The nurse is assessing a client’s laboratory values following administration of chemotherapy. Which lab value leads the nurse to suspect that the client is experiencing tumor lysis syndrome (TLS)?
A) Serum PTT of 10 seconds.
B) Serum calcium of 5 mg/dl.
C) Oxygen saturation of 90%.
D) Hemoglobin of 10 g/dl.

B) Serum calcium of 5 mg/dl.

TLS results in hyperkalemia, hypocalcemia, hyperuricemia, and hyperphosphatemia. A serum calcium level of 5 (B), which is low, is an indicator of possible tumor lysis syndrome. (A, C, and D) are not particularly related to TLS.

A client has undergone insertion of a permanent pacemaker. When developing a discharge teaching plan, the nurse writes a goal of, “The client will verbalize symptoms of pacemaker failure.” Which symptoms are most important to teach the client?
A) Facial flushing.
B) Fever.
C) Pounding headache.
D) Feelings of dizziness.

D) Feelings of dizziness.

Feelings of dizziness may occur as the result of a decreased heart rate, leading to decreased cardiac output (D). (A and C) will not occur as the result of pacemaker failure. (B) may be an indication of infection postoperatively, but is not an indication of pacemaker failure.

A 58-year-old client who has been post-menopausal for five years is concerned about the risk for osteoporosis because her mother has the condition. Which information should the nurse offer?
A) Osteoporosis is a progressive genetic disease with no effective treatment.
B) Calcium loss from bones can be slowed by increasing calcium intake and exercise.
C) Estrogen replacement therapy should be started to prevent the progression osteoporosis.
D) Low-dose corticosteroid treatment effectively halts the course of osteoporosis.

B) Calcium loss from bones can be slowed by increasing calcium intake and exercise.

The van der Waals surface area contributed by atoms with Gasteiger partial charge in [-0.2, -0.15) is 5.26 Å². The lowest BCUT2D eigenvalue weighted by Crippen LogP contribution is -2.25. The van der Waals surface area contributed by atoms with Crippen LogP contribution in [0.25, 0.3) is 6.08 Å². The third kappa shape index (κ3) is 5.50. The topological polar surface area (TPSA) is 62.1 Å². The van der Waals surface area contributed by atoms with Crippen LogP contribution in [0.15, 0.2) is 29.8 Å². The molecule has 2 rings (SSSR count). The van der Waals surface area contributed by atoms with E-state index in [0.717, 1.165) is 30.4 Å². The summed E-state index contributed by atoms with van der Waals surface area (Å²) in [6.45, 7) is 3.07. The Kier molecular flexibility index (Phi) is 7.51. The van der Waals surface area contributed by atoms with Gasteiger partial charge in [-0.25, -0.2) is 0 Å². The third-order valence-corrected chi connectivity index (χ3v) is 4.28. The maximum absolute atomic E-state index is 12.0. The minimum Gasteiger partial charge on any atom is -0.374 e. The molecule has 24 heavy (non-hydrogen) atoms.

Post-menopausal females are at risk for osteoporosis due to the cessation of estrogen secretion, but a regimen including calcium, vitamin D, and weight-bearing exercise can prevent further bone loss (B). Osteoporosis can be managed with conservative therapy, such as bone metabolism regulators and estrogen replacement therapy (ERT) to improve bone density, but it is not a genetic disease (A). Although ERT is effective in managing osteoporosis, an increased risk for cancer and heart disease should be considered for individual clients. Corticosteroid therapy promotes bone resorption and is counterproductive in maintaining or increasing bone density (D).

A client taking a thiazide diuretic for the past six months has a serum potassium level of 3. The nurse anticipates which change in prescription for the client?
A) The dosage of the diuretic will be decreased.
B) The diuretic will be discontinued.
C) A potassium supplement will be prescribed.
D) The dosage of the diuretic will be increased.

C) A potassium supplement will be prescribed.

This client’s potassium level is too low (normal is 3.5 to 5). Taking a thiazide diuretic often results in a loss of potassium, so a potassium supplement needs to be prescribed to restore a normal serum potassium level (C). (A, B, and D) are not recommended actions for restoring a normal serum potassium level.

The nurse is working with a 71-year-old obese client with bilateral osteoarthritis (OA) of the hips. What recommendation should the nurse make that is most beneficial in protecting the client’s joints?
A) Increase the amount of calcium intake in the diet.
B) Apply alternating heat and cold therapies.
C) Initiate a weight-reduction diet to achieve a healthy body weight.
D) Use a walker for ambulation to lessen weight-bearing on the hips.

C) Initiate a weight-reduction diet to achieve a healthy body weight.

Achieving a healthy weight (C) is critical to protect the joints of clients with OA. Increasing the amount of calcium in the client’s diet (A) will not protect hip joints from the effects of OA. Thermal therapies may lessen pain and stiffness from OA but are not protective of the joints (B). Assistive devices such as a walker may be beneficial to help avoid falls and assist in ambulation but are not protective against OA’s effects (D).

When providing discharge teaching for a client with osteoporosis, the nurse should reinforce which home care activity?
A) A diet low in phosphates.
B) Skin inspection for bruising.
C) Exercise regimen, including swimming.
D) Elimination of hazards to home safety.

D) Elimination of hazards to home safety.